"I have never asked her. My father wants me to do so, and I refused."

"You are feared she'll tak' you?"

"Just so, Maggie. Now what would you advise me to do?"

"You wouldna do the thing I told you. Whatna for then, should I say a word?"

"I think I should do what you told me. I have a great respect for your good sense, Maggie. I have never told my trouble to anyone but you."

"To naebody?"

"Not to any one."

"Wait a wee then, while I think it o'er. I must be sure to gie you true counsel, when you come to me sae trustful."

She set the wheel going and turned her face to it for about five minutes. Then she stilled it, and Allan saw that the hand she laid upon it trembled violently.

"You should gae hame, sir; and you should be as plain and trustful wi' your cousin, as you hae been wi' me. Tell the leddy just hoo you love her, and ask her to tak' you, even though you arena deserving o' her. Your fayther canna blame you if she willna be your wife. And sae, whether she says 'na,' or 'yes,' there will be peace between you twa."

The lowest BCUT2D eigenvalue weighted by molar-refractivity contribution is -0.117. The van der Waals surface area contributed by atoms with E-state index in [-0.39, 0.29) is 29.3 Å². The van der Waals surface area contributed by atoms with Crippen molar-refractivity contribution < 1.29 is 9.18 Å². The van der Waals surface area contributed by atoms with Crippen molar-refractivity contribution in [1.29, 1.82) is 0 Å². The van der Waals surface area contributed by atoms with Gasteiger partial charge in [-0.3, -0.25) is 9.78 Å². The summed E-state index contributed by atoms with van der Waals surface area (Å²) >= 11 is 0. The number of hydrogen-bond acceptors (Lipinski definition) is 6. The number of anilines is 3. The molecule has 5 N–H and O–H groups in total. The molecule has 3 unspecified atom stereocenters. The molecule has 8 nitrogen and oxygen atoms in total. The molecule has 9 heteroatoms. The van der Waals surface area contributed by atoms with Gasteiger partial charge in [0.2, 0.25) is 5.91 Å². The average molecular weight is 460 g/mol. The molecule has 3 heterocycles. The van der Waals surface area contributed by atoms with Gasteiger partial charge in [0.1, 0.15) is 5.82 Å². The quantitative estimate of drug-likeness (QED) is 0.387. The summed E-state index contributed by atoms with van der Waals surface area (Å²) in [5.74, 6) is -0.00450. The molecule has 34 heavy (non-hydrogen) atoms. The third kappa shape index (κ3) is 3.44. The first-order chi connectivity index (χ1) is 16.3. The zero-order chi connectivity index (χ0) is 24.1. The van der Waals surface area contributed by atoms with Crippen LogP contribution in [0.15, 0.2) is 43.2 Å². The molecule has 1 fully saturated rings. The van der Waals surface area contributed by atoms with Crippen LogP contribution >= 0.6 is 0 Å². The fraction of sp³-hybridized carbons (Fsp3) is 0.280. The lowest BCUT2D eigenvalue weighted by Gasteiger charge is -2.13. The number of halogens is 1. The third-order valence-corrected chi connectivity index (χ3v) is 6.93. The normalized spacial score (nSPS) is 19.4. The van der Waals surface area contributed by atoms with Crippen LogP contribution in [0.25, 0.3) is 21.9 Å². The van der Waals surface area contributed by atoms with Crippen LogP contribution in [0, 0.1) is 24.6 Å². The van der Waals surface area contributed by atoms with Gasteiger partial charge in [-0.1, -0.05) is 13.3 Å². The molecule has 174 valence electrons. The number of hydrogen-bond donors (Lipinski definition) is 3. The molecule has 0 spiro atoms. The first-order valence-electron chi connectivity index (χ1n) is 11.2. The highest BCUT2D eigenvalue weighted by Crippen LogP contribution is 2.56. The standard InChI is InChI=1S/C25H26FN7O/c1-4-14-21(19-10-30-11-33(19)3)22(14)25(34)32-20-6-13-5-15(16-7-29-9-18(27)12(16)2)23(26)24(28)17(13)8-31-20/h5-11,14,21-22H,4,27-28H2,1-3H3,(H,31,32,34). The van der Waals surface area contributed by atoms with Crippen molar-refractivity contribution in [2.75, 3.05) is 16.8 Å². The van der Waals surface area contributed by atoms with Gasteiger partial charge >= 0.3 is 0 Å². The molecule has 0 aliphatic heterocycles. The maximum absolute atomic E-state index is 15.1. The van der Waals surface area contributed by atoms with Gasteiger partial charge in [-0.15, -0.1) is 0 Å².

"That is cutting a knot with a vengeance, Maggie."

"Life isna lang enough to untie some knots."

Then with her head still resolutely turned from Allan, she put by the wheel, and went into her room, and locked its door. Her face was as gray as ashes. She sat with clenched hands, and tight-drawn lips, and swayed her body backwards and forwards like one in an extremity of physical anguish.

"Oh Allan! Allan! You hae killed me!" she whispered; "you hae broken my heart in twa."

As she did not return to him, Allan went to his room also, and fell asleep; a sleep of exhaustion, not indifference. Maggie's plan had struck him at first as one entirely impracticable with a refined, conventional girl like Mary Campbell; but when a long dreamless rest had cleared and refreshed his mind, he began to think that the plan, primitive as it was, might be a good one. In love, as well as geometry, the straight line might be the easiest and best.